January 12, 2007 | Backgrounder on Asia
The three-year India-Pakistan dialogue has weathered the impact of last July's Mumbai bomb blasts, and there are signs that the two sides may be preparing to try to tackle their most contentious issue: Kashmir. This weekend, Indian Foreign Minister Pranab Mukherjee, who served as defense minister until October 2006, will visit Islamabad. While there, he is expected to invite Pakistani President Pervez Musharraf to India for this spring's South Asia Association of Regional Cooperation summit and to announce confidence-building steps, such as further liberalizing travel between India and Pakistan. Achieving a historic breakthrough on the decades-old dispute over Kashmir sometime this year would require both Indian and Pakistani leaders to face down fierce opposition from hard-line constituencies opposed to any compromise.
The U.S. should strongly support India and Pakistan in their efforts to continue and deepen their engagement for multiple reasons. Reducing tensions, especially over Kashmir, will help to prevent future military crises in South Asia like the 2001-2002 military mobilization, which many feared could escalate into a nuclear war. It also will help to prevent a nuclear arms race in the region, especially at a time when Pakistanis are concerned that India's new access to civil nuclear technology could enhance its nuclear weapons capabilities. Settling the Kashmir issue would also close a battlefront for international jihadists and demonstrate the possibilities for resolving conflicts involving Muslim political rights through negotiation and compromise rather than through violence.
The Narrowing Gap in the Rhetoric
India and Pakistan have achieved tangible progress in the peace talks that started in January 2004. They have held dozens of official meetings, increased people-to-people exchanges, increased annual bilateral trade to over $1 billion, launched several cross-border bus and train services, and liberalized visa regimes to encourage travel between the two countries. During a meeting in September-the first high-level meeting since the Mumbai blasts-Indian Prime Minister Manmohan Singh and Pakistani President Musharraf established a joint terrorism mechanism and agreed to expedite resolution of disputes over the Siachen Glacier and Sir Creek, a narrow strip of marshland separating the province of Sindh in Pakistan and the state of Gujarat in India.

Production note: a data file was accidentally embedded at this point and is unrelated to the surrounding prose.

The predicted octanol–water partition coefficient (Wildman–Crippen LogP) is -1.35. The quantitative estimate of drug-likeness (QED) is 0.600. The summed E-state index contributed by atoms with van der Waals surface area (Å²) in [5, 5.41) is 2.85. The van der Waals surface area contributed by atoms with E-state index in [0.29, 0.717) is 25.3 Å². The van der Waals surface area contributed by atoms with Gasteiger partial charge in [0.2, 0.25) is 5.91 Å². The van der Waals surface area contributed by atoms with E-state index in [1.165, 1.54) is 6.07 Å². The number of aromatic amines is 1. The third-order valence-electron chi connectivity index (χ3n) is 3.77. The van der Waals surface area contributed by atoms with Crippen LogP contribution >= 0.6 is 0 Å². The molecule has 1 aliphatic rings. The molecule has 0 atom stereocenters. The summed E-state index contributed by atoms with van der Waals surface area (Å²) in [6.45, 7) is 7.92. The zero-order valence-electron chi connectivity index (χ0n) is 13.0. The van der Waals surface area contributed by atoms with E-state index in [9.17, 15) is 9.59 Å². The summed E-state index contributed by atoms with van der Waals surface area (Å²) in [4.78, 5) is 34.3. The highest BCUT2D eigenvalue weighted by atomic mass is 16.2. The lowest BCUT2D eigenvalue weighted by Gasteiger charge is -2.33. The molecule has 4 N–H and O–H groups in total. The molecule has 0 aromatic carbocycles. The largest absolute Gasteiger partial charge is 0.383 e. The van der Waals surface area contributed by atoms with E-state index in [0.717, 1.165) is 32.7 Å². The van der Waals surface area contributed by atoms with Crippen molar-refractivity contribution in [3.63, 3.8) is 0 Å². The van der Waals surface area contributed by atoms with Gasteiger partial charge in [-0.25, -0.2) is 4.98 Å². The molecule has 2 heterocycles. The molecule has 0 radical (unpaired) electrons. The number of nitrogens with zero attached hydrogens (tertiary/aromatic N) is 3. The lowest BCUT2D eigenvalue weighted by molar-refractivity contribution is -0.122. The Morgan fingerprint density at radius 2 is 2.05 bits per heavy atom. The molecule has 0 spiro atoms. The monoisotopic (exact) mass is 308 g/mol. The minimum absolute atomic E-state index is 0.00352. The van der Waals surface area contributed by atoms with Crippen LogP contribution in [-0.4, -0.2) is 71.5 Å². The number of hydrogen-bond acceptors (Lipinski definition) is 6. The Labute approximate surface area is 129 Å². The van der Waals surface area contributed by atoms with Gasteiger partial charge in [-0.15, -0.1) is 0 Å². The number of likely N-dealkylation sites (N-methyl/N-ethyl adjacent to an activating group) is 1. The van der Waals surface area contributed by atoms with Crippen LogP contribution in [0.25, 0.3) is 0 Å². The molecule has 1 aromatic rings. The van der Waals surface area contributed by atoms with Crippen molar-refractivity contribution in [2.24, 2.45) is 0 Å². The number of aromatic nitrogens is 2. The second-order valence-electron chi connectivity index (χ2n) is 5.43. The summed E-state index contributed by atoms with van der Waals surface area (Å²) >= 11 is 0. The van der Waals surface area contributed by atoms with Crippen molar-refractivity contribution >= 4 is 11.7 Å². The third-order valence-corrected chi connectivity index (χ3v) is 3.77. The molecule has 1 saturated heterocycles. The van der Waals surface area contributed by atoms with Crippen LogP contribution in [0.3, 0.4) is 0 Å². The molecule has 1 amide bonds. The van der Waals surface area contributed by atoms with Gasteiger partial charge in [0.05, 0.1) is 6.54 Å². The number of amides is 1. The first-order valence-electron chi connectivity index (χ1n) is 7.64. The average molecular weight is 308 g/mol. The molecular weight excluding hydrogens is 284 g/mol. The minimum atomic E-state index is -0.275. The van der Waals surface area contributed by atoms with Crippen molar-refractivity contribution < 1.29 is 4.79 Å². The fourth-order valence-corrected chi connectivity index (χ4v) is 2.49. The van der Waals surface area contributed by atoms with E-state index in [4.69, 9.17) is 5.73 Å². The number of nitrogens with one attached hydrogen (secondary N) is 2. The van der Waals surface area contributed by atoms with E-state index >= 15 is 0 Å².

Perhaps the most significant progress has been the narrowing of differences over how to address the seemingly intractable issue of Kashmir. President Musharraf and Prime Minister Singh are beginning to craft their statements on Kashmir in ways that narrow the gap between their countries' long-held official positions on the disputed territory.
President Musharraf declared in early December in an Indian television interview that Pakistan would give up its claim to Kashmir if India agreed to a four-part solution that involves keeping the current boundaries intact and making the Line of Control (LOC) that divides Kashmir irrelevant, demilitarizing both sides of the LOC, developing a plan for self-governance of Kashmir, and instituting a mechanism for India and Pakistan to jointly supervise the region.
Singh's initial public response to Musharraf's four-point plan has been positive, but there are several obstacles to moving the peace process forward in practical terms. One major challenge is figuring out a way to involve a broad swath of Kashmiris in the peace process.
New Delhi has tried to engage a variety of Kashmiris on its side of the Line of Control. In May 2006, Prime Minister Singh met with a group of moderate Kashmiri separatist leaders and held round-table conferences with Jammu and Kashmir state-level leaders, local politicians, and members of the various minority communities. Although Indian policymakers recognize the need to engage moderate separatist leaders, they are divided over how to do so. Some in the Indian establishment believe that they should negotiate primarily with elected state leaders, while others are equally open to talks with unelected rebel leaders. Closing the gap in New Delhi on this controversial issue will be a key challenge.